• September 5, 2015

New Social Software Tries to Make Studying Feel Like Facebook

New Social Software Tries to Make Studying Feel Like Facebook 1

AJ Mast for The Chronicle

Brittany Robertson, a junior at Purdue U., uses Mixable, note-and-coursework-sharing software that works with Facebook, because it easily lets her shift from socializing to studying.

Enlarge Image
close New Social Software Tries to Make Studying Feel Like Facebook 1

AJ Mast for The Chronicle

Brittany Robertson, a junior at Purdue U., uses Mixable, note-and-coursework-sharing software that works with Facebook, because it easily lets her shift from socializing to studying.

Students live on Facebook. So study tools that act like social networks should be student magnets—and maybe even have an academic benefit.

At least that's the idea behind a new crop of Web services sprouting up across higher education. Colleges, entrepreneurs, and publishers, all drawn by the buzz of social media, are competing to market software that makes sharing class notes or collaborating on calculus problems as simple as updating your Facebook status.

"Our mission is to make the world one big study group," says Phil Hill, chief executive of OpenStudy, a social-learning site that started as a project of Emory University and Georgia Tech. It opened to the public in September.

Many of the social-learning sites are, like OpenStudy, for-profit companies—or at least they aspire to be once their services take off. And some of their business plans rely on a controversial practice: paying students for their notes.

The big question facing all of these sites—a group that includes Mixable, from Purdue University, and GradeGuru, from McGraw-Hill—is whether students are really interested in social learning online. Another quandary: If students profit from selling their notes, are they infringing on a college's or a professor's copyright? And while the sites are not part of the seamy world of exam or term-paper vendors, what happens if some users post answers to tests?

One service has already failed to mix Facebook with studies. In 2008 a company called Inigral closed its Facebook "Courses" application, which had allowed students to view who was in their classes, start discussions, and get notified of assignments. "We found that Facebook was not a popular place to engage with course content," says Michael Staton, Inigral's chief executive. Students preferred using it for things like looking at friends' photos.

Many students, in fact, prefer sticking to their own notes on courses, rather than trusting friends. Focus groups conducted on behalf of GradeGuru, a note-sharing site, found that many undergraduates don't see much value in passing their notes to others or consulting the jottings of their classmates.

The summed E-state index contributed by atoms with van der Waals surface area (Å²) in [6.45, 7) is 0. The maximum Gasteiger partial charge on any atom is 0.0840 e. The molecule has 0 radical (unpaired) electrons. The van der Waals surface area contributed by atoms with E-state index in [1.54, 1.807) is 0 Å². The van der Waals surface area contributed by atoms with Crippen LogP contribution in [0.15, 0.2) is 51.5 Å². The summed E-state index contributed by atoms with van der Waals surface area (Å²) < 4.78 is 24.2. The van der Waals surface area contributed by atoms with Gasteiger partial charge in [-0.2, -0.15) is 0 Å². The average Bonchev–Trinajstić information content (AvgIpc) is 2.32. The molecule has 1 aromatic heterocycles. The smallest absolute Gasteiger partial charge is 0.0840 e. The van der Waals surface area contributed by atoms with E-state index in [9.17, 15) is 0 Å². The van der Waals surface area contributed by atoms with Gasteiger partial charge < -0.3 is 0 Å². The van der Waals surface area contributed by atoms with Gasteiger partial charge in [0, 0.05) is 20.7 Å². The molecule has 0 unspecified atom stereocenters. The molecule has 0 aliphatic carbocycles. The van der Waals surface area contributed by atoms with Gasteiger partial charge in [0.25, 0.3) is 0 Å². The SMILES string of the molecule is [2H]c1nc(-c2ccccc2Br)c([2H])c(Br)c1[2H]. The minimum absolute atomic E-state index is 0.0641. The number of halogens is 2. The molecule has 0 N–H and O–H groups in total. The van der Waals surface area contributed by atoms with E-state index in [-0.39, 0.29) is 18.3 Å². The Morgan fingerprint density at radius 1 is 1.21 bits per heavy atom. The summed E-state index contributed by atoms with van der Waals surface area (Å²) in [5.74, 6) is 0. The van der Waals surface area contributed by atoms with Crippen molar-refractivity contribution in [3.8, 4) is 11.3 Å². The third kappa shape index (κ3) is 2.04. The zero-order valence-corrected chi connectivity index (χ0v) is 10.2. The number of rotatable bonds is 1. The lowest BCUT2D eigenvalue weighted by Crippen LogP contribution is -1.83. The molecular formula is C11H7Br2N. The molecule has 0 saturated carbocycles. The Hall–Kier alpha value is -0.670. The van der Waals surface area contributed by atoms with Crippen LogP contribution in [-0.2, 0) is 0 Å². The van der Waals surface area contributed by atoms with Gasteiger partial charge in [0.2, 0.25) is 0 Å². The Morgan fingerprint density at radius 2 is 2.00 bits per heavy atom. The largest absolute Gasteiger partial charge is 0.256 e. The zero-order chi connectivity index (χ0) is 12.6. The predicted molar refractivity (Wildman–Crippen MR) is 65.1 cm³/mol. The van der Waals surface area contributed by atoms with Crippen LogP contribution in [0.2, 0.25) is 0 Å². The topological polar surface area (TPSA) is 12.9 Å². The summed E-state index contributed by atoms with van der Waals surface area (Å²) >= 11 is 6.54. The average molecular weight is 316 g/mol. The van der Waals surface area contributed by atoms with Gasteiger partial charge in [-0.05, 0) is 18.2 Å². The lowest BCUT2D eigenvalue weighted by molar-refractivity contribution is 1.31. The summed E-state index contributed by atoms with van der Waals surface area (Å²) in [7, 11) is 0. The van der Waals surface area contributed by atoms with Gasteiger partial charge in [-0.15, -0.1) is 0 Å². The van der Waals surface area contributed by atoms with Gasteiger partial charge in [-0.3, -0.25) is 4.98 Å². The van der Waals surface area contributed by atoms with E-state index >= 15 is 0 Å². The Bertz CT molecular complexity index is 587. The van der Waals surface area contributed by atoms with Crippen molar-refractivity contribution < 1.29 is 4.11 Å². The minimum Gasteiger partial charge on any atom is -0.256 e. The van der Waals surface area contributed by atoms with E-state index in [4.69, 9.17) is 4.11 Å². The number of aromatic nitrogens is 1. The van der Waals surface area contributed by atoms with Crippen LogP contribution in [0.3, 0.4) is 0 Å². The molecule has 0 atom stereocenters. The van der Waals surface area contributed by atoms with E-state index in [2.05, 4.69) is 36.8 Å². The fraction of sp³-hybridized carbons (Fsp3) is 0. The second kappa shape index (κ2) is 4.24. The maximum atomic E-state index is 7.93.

"Studying is still largely an independent endeavor," says Jonathan D. Becker, an assistant professor of educational leadership at Virginia Commonwealth University, who led the recent focus groups as a consultant to GradeGuru. "College students study in groups to some degree, but from what students say they don't find them terribly beneficial."

Note sharing online also raises the tricky legal question of whether students have the right to sell ideas presented in a professor's lecture. California State University officials recently sent a cease-and-desist letter to Note­Utopia, a note-sharing site based in San Francisco, citing an unusual state law that bars the distribution of lecture information, including "handwritten or typewritten class notes," for a profit.

The practice could even violate federal copyright law, though whether it does or not is unclear, even to copyright experts. The answer may depend on whether a professor reads verbatim from prepared notes (in which case the professor or university might be found to own the rights to the material) or whether the class is a spontaneous discussion (in which case no single participant owns the content), according to Eric Goldman, director of the High Tech Law Institute at Santa Clara University's Law School.

Despite those concerns, more than a dozen sites are racing to sign up users for their social-studying services. Here's a look at four of the most interesting:


Courses: 24

Users: 1,355

What it does: Free site for sharing Harvard University course notes that plans to expand to other elite universities

When Andrew Magliozzi posted his notes from a Harvard course on a public blog, the professor told him to stop because he was disturbing the intimacy of the classroom.

Mr. Magliozzi, who declined to identify the professor, took the notes down. But the incident spurred him to create a nonprofit Web site, FinalsClub.org, that aspires to disturb the intimacy of classrooms across America's elite colleges.

"I'm asking to change the default setting on education from private to public," says Mr. Magliozzi, a 2005 Harvard graduate.

His vehicle for accomplishing that is a free online forum where student bloggers can share class notes and form study groups. Mr. Magliozzi chose the name as an ironic nod to Harvard's final clubs—those elite organizations, immortalized in the film about the founders of Facebook, The Social Network, which are rumored to maintain private caches of study guides for Harvard courses.